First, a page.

RBI says it had 2,473 million pieces of 2,000 rupee notes on November 8.
New Delhi: On the day Prime Minister Narendra Modi announced scrapping of Rs 1,000 and Rs 500 notes, RBI had only Rs 4.94 lakh crore in 2,000 rupee notes, which was approximately one-fourth of over Rs 20 lakh crore it had in demonetized currency notes.
An RTI response to Mumbai-based activist Anil Galgali from Reserve Bank of India says on November 8, it had Rs 9.13 lakh crore in 1,000 rupee notes while Rs 11.38 lakh crore in 500 rupee notes.
The RBI says it had 2,473 million pieces of 2,000 rupee notes on November 8 which had a value of over Rs 4.94 lakh crore.
Surprisingly, RBI withheld information about distribution of currency notes to banks between November 9 and November 19, citing section 8(1)(g) of the RTI Act which allows a public authority to withhold information disclosure of which would endanger the life or physical safety of any person.
It also allows exemption to information disclosure of which would identify the source of information or assistance given in confidence for law enforcement or security purposes.
The Bankers’ Bank did not give any reason as how this section would apply in the case of information sought by Galgali.
“Office wise/currency chest wise information about supplies of notes and stock position with respect to a reasonable period prior to the date of receipt of request is exempt from disclosure under section 8(1)(g) of the Right to Infomation Act, 2005,” the reply says.
“RBI was well aware of the gamble it was taking on a decision that would wreck havoc on lives of crores of Indian citizens. You need not be a financial expert to figure out this unwarranted hurry in demonetisation had to result in a financial crunch,” Galgali said.
He said with 86.69 per cent of available stock of currency notes being taken away from circulation and less than one-fourth (24.11 per cent) of these being replenished by newly printed 2,000 rupee notes, the decision to demonetise seems neither prudent, nor reasonable.
RBI had recently on its website put details of information which could not be disclosed under the RTI Act and this also includes distribution of currency from it to banks.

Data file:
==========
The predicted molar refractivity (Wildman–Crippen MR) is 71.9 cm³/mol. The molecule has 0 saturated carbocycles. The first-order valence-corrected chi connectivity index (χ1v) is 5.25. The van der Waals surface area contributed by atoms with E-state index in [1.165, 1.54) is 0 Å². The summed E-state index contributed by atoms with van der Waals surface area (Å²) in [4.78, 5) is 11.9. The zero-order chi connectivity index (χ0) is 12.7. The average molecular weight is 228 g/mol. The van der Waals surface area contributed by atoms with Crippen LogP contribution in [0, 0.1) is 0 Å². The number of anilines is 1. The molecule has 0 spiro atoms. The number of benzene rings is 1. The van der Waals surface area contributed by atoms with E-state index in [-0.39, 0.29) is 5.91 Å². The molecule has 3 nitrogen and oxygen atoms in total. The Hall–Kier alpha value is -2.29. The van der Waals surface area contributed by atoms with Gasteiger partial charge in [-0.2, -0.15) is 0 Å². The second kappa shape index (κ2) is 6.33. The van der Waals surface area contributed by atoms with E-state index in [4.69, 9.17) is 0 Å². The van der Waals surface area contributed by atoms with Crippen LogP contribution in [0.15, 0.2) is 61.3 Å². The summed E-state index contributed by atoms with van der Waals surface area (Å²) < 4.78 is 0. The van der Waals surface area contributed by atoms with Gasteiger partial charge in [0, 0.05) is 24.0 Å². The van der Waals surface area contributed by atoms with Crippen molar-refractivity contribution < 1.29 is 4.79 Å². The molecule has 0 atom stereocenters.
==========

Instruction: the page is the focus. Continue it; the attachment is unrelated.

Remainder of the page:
The move has come under question with former Information Commissioner Shailesh Gandhi approaching the Central Information Commission with a complaint that RBI is violating provisions of the RTI Act by not allowing disclosure of information in categories decided by it.
“Effectively, it means that RBI arrogates to itself the right to lay down exemptions to disclosure of information in line with the objectives of the Act. This is the sole prerogative of Parliament which has provided the exemptions to disclosure in Section 8 and 9 of the RTI Act,” Gandhi said.
He said it is an irony that the ‘Disclosure Policy’ only lists information which will not be disclosed in the garb of claiming exemptions under Section 8 (1) of the RTI Act.
“This is illegal and is certainly usurpation of the powers of the commission. RBI has no power under law to declare which information is exempt. That is the role of the commission.
“This is a very dangerous and illegal action, which could cause complete disruption of the working of RTI, if other public authorities follow this example. Public Information Officer of public authorities will then be following the illegal proclamation,” he said seeking the intervention of transparency panel to set aside this move.[“source-ndtv”]